MLB faces a major hurdle in COVID-19 battle: Players hesitant to get the vaccine

When Trevor Bauer struggled through performance and health issues early in his Major League Baseball career, he enlisted a Stanford University doctor to capture images of his hip and shoulder, then had his pitching delivery mapped by a biomechanist to identify the sources of his pain.

Yet when it comes to whether he’d receive a COVID-19 vaccine or if he’d suggest others do the same, all Bauer could say was, “It comes down to personal medical history and personal medical choices so I don't really want to speak on that."

As J.D. Davis struggled to gain traction in the major leagues in 2018, he pored over video and data with Houston Astros hitting guru Jeff Albert, who holds a Master’s degree in kinesiology, and dug into the granular concepts of swing and bat planes, in an effort to increase the lift and exit velocity on his batted balls and combat pitchers blowing him away with fastballs.

Three years later, firmly established with the New York Mets, Davis says getting vaccinated “hasn’t really crossed my mind,” that he and teammates “aren’t really getting the itch” for potentially loosened protocols should he and 85% of team personnel get the shot(s).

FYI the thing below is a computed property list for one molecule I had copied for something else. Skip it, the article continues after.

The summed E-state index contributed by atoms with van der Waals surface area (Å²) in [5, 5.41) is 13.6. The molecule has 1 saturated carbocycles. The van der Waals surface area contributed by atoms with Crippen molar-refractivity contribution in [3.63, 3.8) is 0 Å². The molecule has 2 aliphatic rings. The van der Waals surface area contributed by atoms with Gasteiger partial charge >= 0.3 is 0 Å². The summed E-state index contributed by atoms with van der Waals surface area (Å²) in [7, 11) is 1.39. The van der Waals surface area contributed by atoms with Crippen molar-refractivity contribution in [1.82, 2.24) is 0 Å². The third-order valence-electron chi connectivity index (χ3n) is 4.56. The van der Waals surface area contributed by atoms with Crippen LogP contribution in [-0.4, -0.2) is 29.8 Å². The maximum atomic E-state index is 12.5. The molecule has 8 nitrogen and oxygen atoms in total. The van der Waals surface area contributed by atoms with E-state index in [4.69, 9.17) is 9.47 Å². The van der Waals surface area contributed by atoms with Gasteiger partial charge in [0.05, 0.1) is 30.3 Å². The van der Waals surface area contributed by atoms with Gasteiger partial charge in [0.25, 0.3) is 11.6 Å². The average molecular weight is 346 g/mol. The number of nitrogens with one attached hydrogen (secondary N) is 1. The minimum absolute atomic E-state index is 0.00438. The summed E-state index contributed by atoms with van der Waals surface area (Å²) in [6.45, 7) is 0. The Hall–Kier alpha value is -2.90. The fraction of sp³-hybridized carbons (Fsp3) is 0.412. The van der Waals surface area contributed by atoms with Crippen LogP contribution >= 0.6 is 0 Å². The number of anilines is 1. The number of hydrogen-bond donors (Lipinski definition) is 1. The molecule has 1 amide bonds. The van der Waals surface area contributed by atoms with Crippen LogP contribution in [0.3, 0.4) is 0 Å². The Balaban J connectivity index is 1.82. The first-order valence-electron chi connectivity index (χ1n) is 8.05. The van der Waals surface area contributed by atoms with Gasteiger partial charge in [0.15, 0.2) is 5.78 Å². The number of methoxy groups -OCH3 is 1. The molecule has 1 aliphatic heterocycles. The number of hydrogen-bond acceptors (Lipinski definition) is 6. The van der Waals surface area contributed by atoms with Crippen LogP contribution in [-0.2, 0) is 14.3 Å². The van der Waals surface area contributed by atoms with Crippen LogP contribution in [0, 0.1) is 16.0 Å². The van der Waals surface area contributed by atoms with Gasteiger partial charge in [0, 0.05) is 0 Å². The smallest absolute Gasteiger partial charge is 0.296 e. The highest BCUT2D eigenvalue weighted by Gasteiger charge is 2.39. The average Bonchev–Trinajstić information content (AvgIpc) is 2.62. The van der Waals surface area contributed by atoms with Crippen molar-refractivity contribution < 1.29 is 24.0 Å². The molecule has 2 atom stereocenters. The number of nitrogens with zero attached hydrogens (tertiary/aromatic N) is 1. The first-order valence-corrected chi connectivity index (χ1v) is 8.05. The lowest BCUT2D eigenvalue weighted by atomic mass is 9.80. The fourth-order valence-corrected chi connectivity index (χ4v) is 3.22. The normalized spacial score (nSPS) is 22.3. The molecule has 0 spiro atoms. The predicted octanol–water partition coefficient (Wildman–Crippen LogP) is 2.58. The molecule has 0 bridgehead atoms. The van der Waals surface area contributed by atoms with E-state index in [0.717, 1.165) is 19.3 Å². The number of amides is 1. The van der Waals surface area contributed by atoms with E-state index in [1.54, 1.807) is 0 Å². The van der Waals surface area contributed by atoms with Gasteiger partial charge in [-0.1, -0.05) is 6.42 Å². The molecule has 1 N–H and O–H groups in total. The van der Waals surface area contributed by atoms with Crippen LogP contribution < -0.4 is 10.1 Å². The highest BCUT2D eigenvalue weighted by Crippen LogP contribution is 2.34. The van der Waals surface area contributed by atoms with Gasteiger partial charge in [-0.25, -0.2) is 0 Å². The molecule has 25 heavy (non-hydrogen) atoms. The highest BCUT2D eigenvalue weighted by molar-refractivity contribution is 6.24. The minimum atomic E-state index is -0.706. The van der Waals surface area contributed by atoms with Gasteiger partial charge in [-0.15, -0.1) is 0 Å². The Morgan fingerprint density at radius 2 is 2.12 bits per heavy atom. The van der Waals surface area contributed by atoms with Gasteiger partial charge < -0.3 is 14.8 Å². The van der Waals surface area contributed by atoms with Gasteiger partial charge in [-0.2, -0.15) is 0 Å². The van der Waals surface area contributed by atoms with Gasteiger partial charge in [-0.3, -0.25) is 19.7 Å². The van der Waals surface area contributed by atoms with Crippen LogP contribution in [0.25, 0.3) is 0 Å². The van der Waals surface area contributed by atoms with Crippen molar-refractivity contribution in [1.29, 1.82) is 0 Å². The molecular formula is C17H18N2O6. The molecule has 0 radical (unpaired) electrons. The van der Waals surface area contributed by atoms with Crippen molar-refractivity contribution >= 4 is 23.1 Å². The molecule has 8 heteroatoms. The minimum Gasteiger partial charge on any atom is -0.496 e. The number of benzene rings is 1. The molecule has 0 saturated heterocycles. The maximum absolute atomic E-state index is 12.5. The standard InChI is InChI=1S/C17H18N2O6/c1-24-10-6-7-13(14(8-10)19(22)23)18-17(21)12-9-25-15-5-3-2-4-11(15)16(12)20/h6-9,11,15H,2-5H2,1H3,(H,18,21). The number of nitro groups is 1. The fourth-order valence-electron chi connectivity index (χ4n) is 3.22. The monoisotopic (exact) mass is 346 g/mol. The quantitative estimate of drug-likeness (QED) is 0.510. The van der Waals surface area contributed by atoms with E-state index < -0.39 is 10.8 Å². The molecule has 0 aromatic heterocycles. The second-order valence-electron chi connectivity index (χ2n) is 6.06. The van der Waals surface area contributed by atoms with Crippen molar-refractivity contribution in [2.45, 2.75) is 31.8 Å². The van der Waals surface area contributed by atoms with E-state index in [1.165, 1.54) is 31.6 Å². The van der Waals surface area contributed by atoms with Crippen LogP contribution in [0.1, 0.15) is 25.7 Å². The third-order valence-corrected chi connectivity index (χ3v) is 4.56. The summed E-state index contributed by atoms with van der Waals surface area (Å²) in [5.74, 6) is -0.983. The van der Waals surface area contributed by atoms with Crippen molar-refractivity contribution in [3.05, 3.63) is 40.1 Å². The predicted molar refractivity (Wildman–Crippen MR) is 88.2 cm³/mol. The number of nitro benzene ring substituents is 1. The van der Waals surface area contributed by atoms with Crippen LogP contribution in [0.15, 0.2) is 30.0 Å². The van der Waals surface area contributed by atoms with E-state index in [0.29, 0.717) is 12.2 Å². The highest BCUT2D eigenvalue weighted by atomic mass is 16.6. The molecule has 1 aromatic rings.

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OK, so maybe the lure of bottomless beef ancho at Fogo de Chao can’t prompt major league players to collectively vouch for vaccination.

So how about saving your season?

The ambivalence of players in public comments regarding vaccination strikes a decidedly dissonant tone to that of the modern major leaguer, many of whom wouldn’t be making their handsome salaries without an embrace of science and data, without their own clinical trials that take place in a batting cage or bullpen mound rather than a laboratory.

Now, that ambivalence – and perhaps an overarching desire to protect their teammates in the public court of opinion – may produce significant implications in a 2021 season that was supposed to be far sunnier than the protocol-induced slog of 2020.

Just ask the Washington Nationals, who have yet to play a game this season.

It took just one player getting exposed to COVID-19 to create enough spread to produce four positive tests and 11 players in all sidelined by protocols. Tuesday, they will play their first game of the season after 21 teams already have four games in the books, and six more have played five.

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